Ankylosing Spondylitis Symptoms

In many cases, ankylosing spondylitis will begin with back pain, back stiffness, loss of flexibility, and bony tenderness. The disease may also cause arthritis in the shoulders, hips, and other joints. In up to 40 percent of people with the condition, signs and symptoms of ankylosing spondylitis may include episodes of eye inflammation called acute iritis; such episodes require immediate medical attention.

An Introduction to the Symptoms of Ankylosing Spondylitis

Ankylosing spondylitis is a condition that primarily affects the spine. It is a form of chronic inflammatory arthritis characterized by back pain and stiffness. These ankylosing spondylitis symptoms typically appear in adolescence or early adulthood. They often vary significantly from one person to another, and not everyone with the condition will experience serious symptoms or have spinal fusion.
Almost all cases of ankylosing spondylitis can periodically show up, or flare, and then get better. Unfortunately, there is no way for the healthcare provider to know what ankylosing spondylitis symptoms a particular person will have and whether or not these symptoms will flare.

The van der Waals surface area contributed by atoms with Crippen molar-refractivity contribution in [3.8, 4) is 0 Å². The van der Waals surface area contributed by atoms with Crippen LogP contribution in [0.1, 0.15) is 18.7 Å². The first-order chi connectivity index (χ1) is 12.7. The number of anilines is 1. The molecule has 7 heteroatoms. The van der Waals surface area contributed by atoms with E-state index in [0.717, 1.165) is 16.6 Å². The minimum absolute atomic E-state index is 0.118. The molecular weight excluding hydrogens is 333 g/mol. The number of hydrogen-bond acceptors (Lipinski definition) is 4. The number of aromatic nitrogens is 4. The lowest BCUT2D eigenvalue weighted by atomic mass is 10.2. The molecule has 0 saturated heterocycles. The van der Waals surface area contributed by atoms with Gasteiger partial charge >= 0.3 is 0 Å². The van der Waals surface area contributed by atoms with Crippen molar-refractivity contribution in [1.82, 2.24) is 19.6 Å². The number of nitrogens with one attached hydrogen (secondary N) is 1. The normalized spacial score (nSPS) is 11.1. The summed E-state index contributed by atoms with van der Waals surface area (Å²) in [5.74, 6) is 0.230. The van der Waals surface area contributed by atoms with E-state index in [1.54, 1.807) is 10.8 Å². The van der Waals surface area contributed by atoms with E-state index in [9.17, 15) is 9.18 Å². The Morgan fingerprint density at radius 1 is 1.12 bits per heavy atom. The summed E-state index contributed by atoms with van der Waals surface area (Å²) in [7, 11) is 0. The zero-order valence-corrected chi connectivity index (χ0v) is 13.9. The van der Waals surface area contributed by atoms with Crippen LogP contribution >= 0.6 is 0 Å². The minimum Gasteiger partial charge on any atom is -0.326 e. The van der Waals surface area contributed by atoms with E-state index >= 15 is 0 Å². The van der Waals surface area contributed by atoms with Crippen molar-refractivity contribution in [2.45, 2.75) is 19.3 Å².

Early Signs and Symptoms

The earliest symptoms of ankylosing spondylitis result from inflammation of the joints between the base of the spine (the sacrum) and the hipbones (the ilia). These joints are called sacroiliac joints, and inflammation in this region is known as sacroiliitis. The disorder also causes inflammation of the joints between vertebrae, which is called spondylitis.
This inflammation often results in early ankylosing spondylitis symptoms that include:
  • Back pain (most often lower back pain, although upper back pain or neck pain is possible)
  • Back stiffness
  • Some loss of flexibility
  • Bony tenderness.
Pain associated with ankylosing spondylitis may:
  • Develop gradually over many months
  • Worsen in the morning (or after long periods of rest)
  • Improve with activity
  • Wake a person up during the second half of his or her sleep
  • Usually be on both sides (although in the beginning it may alternate from one side to the other).
Back or neck stiffness is also worse in the morning and typically lasts at least 30 minutes.
Ankylosing spondylitis can involve other joints as well, including the:
  • Shoulders
  • Hips
  • Joints in the limbs (although this is not as common), including the ankle, elbow, knee, heel, and fingers.


Arthritis in the hips and shoulders occurs in up to 35 percent of people and can cause early symptoms of ankylosing spondylitis.

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Ankylosing Spondylitis Information

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